But my tuber/trunk is huge and almost square, or cube like. There is a platform on top (flat) On which the tree trunks are growing…the platform is covered with bark.
I think it will look funny as tween trunk. Unless those trunks thicken later???? and make a tappering transition from the root to the trunks????
I need to take pictures and show you what I mean. I shall keep the small leafed variety.
Is it on your Facebook page?
In order to get those trunks to taper you’ll have to let it grow out without cutting them for a few years.
Have look in my albums . I just chopped the tubers…experimenting with it. The trunk is huge, but half of it is tubers.
I am on iPad now…going to the laptop to post you the link
I found notifications of this on my iPad but no where in the pc…I wonder why. I shall tug you on FB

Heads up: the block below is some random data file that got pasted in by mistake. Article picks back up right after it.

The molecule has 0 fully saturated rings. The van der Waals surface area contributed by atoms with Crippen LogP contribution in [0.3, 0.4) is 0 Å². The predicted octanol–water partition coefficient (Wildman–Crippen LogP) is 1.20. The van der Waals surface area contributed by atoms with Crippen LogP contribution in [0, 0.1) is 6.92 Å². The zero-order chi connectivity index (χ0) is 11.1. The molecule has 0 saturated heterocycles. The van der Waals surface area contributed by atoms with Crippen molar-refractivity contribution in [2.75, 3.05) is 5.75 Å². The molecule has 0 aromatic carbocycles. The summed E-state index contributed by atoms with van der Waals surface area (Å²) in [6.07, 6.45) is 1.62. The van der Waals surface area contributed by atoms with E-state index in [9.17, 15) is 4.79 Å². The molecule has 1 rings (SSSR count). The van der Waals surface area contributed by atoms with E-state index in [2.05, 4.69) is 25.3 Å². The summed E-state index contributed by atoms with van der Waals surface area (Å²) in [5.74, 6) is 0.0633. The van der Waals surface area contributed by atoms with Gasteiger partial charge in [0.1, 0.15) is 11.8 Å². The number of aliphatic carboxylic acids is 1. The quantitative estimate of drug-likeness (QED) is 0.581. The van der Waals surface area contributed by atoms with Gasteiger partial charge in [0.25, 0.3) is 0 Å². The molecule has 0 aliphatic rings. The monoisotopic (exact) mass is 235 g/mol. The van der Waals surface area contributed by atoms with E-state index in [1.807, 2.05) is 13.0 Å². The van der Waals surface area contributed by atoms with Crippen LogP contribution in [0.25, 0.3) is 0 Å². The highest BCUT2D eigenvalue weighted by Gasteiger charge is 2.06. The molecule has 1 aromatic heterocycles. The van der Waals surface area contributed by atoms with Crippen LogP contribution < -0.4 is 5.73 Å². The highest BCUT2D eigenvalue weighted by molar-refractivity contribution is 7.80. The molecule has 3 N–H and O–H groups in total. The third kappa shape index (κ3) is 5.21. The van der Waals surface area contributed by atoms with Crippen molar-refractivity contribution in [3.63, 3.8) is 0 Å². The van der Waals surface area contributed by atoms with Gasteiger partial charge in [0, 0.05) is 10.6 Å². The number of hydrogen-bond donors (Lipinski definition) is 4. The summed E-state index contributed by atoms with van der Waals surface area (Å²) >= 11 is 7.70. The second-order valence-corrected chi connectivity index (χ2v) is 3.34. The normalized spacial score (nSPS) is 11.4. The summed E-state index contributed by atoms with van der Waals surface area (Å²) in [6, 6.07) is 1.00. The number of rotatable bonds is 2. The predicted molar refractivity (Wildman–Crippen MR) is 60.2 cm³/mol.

I have not put it up yet. I shall post the link as soon as I do. I will take a photo tomorrow. What is you FB page?
I’m one of your friends unless there’s another Neli Stoyanova out there. Adam Lavigne from Orlando Fl
He he he I know…and love it!
Sorry Darling…Will post it on your wall.
Wow you make keeping ficus so easy … I moved to uk 3 year ago and have had no luck keeping ficus here they just loose their leaves and the whole appearance of the tree is lost …. Most times die back is common …… How do you get them to grow so vigorously … Am sure the weather here has its part to play though.
I have to admit I hardly feed them …. Could this be the problem ?
It might be where you keep them. They need to be outside mostly until below freezing weather.
Or it might be the variety. Ficus Benjamina (weeping fig) is not a good one for bonsai.